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More 12 Volts

The Prius has a 12V system that is anemic at best.  Non-hybrid vehicles rely on a powerful alternator to charge a big 12V battery, which in turn is relied on for critical functions such as starting the car.  Because the Prius has a much bigger traction battery for starting the car and other functions requiring a lot of electricity, the 12V system is much attenuated, with a tiny battery.  This can be a handicap when a lot of 12V power is required.  Normally this extra 12V power would be used for running such accessories as inverters and communications equipment.  While the rest of this PriUPS site handily takes care of the inverter requirement, 12V at hundreds of watts can still be useful, and isn't truly available from the Prius.

While scanning eBay one day, I came across an interesting device from a company called Vicor.  This company manufactures power conversion modules, and specializes in DC-to-DC converters.  The particular module on offer was a 150 watt module, and it converts 300VDC to 12VDC with good efficiency and 150W output at 12VDC.  These modules can be paralleled to increase the power capability.  They are also available in 300 and 600W versions.  Although the input voltage rating is 300V, they are specified to operate from 375V down to under 200V, i.e., not only will they work at the lowest voltage of the traction battery, they will also work with other hybrids such as the Highlander, that have a higher voltage battery.  These modules are amazingly small - they weigh only a few ounces, and measure about 2-1/4" by 1-1/2".  They must be mounted on a heat sink, but only generate about 30W of heat at full power.

Here's the module before any connections have been made.   This is the first one I got and I had some fun testing it, as you can read in my blog entry here.
Although communications equipment is normally specified for "12 Volt" operation, the actual operating voltage is normally between 13V and 14V, since this is the nominal battery voltage while it is being charged by the car's alternator.  The two resistors at the lower right are calculated to trim the module output voltage up to 13.2VDC.
In order to get the desired power for my 100W transceiver a 23A supply is specified, which is almost 300W.  To get this power, I paralleled two of the Vicor modules.  (The yellow wire connects the PR pins on each module to the other one.  This automatically allows them to share the load equally.)  
The heat sink and fan assembly is one that is normally used to cool a CPU chip on a PC.  I had some lying around, and I tapped mounting holes in it and mounted the Vicor modules using 4-40 screws and Berquist Sil-Pads for thermal conductivity.  The heat sink and fans normally have to dissipate a lot more power, so the assembly remains cucumbric under load.  Note the fuses in each side of the DC line.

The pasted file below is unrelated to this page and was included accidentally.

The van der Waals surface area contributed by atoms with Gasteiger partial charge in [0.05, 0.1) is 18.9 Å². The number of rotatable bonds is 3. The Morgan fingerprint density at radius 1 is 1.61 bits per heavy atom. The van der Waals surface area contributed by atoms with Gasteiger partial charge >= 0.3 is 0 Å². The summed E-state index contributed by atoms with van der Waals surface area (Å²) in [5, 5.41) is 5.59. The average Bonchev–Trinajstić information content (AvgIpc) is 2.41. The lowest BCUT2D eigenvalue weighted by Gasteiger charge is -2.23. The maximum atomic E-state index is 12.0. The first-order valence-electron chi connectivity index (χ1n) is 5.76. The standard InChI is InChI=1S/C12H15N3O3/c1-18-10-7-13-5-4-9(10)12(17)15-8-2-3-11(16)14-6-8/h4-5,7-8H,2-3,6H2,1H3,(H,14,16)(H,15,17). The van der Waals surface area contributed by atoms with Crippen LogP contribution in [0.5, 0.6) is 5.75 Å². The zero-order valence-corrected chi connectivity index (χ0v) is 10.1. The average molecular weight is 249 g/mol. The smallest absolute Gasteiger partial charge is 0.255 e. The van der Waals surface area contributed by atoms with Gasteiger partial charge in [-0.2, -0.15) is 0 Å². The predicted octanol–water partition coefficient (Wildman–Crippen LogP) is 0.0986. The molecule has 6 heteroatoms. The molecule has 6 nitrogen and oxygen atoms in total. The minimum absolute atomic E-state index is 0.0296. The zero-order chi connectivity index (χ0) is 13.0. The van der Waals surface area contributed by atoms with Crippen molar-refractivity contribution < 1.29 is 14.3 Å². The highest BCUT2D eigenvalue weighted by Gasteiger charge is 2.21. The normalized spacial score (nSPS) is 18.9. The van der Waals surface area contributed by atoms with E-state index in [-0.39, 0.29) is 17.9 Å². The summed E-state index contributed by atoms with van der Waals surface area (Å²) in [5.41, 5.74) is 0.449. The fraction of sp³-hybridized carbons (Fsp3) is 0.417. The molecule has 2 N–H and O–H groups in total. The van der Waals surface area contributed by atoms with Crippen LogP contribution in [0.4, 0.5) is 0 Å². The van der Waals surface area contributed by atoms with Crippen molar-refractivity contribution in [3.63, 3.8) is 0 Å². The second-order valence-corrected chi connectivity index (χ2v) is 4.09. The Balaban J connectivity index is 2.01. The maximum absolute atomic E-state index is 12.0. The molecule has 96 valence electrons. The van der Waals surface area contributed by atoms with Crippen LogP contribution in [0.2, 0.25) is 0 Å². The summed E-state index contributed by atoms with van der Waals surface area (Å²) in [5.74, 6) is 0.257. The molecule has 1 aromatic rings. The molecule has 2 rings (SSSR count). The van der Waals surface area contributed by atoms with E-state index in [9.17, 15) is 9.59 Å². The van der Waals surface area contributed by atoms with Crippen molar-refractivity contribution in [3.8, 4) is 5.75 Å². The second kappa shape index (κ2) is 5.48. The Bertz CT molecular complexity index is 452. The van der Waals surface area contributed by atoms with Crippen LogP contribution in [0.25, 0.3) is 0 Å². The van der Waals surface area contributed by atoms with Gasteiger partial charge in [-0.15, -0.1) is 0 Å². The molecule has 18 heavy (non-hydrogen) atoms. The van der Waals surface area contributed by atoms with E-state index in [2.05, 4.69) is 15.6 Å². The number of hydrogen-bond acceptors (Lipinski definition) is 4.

The power inlet has a makeshift bridge rectifier soldered to the leads.  Even though this module can supply 300W at 12V, the input current is negligible from the traction battery - less than 2 amps, so the primary wiring needn't be heavy.  The purpose of the bridge rectifier is to protect against reverse polarity and thus allow use of any handy IEC line cord instead of having to carefully paint + and - on one.
Here's a close-up of the fan end.  Not coincidentally, the fans run on 12V, so I'm powering them from the modules.  The connector on the right is for the 13.2V output that goes to the radio equipment.  During testing I found that this gets a little warm, implying a bit of a voltage drop.  It's best to keep the power supply as close to the load as possible since the heavy current flows on the load side.  I'll shorten this cable when I do a permanent installation.
The plastic case was just something the right size I had lying around.  It serves as a makeshift mounting for the power inlet, and as a protector for the circuitry and any hands that would contact it accidentally.  For a permanent system it would be better to use a metal enclosure for the whole thing, and punch holes in it for air circulation.
Here's a side view, with a label I scribbled.  The modules are out of sight, so I put the specs where I could see them without disassembly.

This module assembly is just about right to power any ham radio transceiver that runs on "12V."  It weighs well under 2 lbs.  There is almost no limit to the amount of power you can get at 12V since multiple modules of different sizes can be connected to the traction battery for different applications.  The Prius can easily power an emergency communications setup for a police or fire department!

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  Updated 17 August 2006